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Full text of "The Note Books Of Samuel Butler"

294     Material for Erewkon Revisited

so that their offspring may know something about the grave,
of which, otherwise, heredity could teach it nothing.

It has long been held that those constitutions are best
which promote most effectually the greatest happiness of the
greatest number. Now the greatest number are none too wise
and none too honest, and to arrange our systems with a view
to the greater happiness of sensible straightforward people—
indeed to give these people a chance at all if it can be avoided
—is to interfere with the greatest happiness of the greatest
number. Dull, slovenly and arrogant people do not like those
who are quick, painstaking and unassuming; how can we
then consistently with the first principles of either morality
or political economy encourage such people when we can
bring sincerity and modesty fairly home to them ?

Much we have to tolerate, partly because we cannot always
discover in time who are. really insincere and who are only
masking sincerity under a garb of flippancy, and partly also
because we wish to err on the side of letting the guilty escape
rather than of punishing the innocent. Thus many people
who are perfectly well known to belong to the straightforward
class are allowed to remain at large and may even be seen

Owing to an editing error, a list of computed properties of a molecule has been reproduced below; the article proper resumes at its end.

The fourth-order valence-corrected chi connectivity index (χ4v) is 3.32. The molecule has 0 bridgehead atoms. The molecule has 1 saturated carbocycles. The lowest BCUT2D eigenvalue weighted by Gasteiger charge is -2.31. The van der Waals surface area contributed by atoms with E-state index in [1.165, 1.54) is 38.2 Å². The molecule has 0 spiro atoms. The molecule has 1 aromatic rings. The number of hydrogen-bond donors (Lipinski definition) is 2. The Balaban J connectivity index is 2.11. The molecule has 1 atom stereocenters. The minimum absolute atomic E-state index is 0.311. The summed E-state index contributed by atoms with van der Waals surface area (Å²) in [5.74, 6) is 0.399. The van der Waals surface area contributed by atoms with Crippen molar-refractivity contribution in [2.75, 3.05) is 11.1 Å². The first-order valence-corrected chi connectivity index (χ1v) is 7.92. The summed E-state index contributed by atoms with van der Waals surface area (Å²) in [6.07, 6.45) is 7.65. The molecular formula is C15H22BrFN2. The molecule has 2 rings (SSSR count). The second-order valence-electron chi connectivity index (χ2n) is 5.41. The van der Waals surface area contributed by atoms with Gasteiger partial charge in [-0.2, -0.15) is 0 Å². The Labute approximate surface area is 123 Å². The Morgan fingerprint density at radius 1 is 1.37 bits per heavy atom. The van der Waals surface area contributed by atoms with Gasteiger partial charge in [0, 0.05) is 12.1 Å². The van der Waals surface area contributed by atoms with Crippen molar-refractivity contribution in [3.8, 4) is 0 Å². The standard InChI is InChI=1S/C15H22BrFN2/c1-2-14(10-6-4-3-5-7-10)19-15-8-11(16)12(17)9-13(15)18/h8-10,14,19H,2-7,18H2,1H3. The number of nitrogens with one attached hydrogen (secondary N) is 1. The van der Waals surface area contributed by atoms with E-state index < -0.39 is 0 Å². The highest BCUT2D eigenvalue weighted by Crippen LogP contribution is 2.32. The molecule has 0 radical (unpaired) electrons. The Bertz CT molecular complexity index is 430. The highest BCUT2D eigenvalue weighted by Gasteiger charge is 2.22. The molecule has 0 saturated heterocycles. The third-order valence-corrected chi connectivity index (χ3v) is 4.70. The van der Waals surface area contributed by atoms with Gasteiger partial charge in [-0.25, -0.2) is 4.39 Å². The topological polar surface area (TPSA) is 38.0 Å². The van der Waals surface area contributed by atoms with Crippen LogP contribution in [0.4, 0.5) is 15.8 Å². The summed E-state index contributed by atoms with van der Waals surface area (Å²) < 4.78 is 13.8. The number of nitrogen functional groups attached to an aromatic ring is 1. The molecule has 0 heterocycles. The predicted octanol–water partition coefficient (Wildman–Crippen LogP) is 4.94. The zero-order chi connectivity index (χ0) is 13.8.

hobnobbing and on the best of possible terms with the guar-
dians of public immorality. We all feel, as indeed has been
said in other nations, that the poor abuses of the time want
countenance, and this moreover in the interests of the uses
themselves, for the presence of a small modicum of sincerity
acts as a wholesome stimulant and irritant to the prevailing
spirit of academicism; moreover, we hold it useful to have
a certain number of melancholy examples whose notorious
failure shall serve as a warning to those who do not cultivate
a power of immoral self-control which shall prevent them from
saying, or indeed even thinking, anything that shall not be to
their immediate and palpable advantage with the greatest
number.

It is a point of good breeding with the Erewhonians to keep
their opinions as far as possible in the background in all cases
where controversy is even remotely possible, that is to say
whenever conversation gets beyond the discussion of the
weather. It is found necessary, however, to recognise some
means of ventilating points on which differences of opinion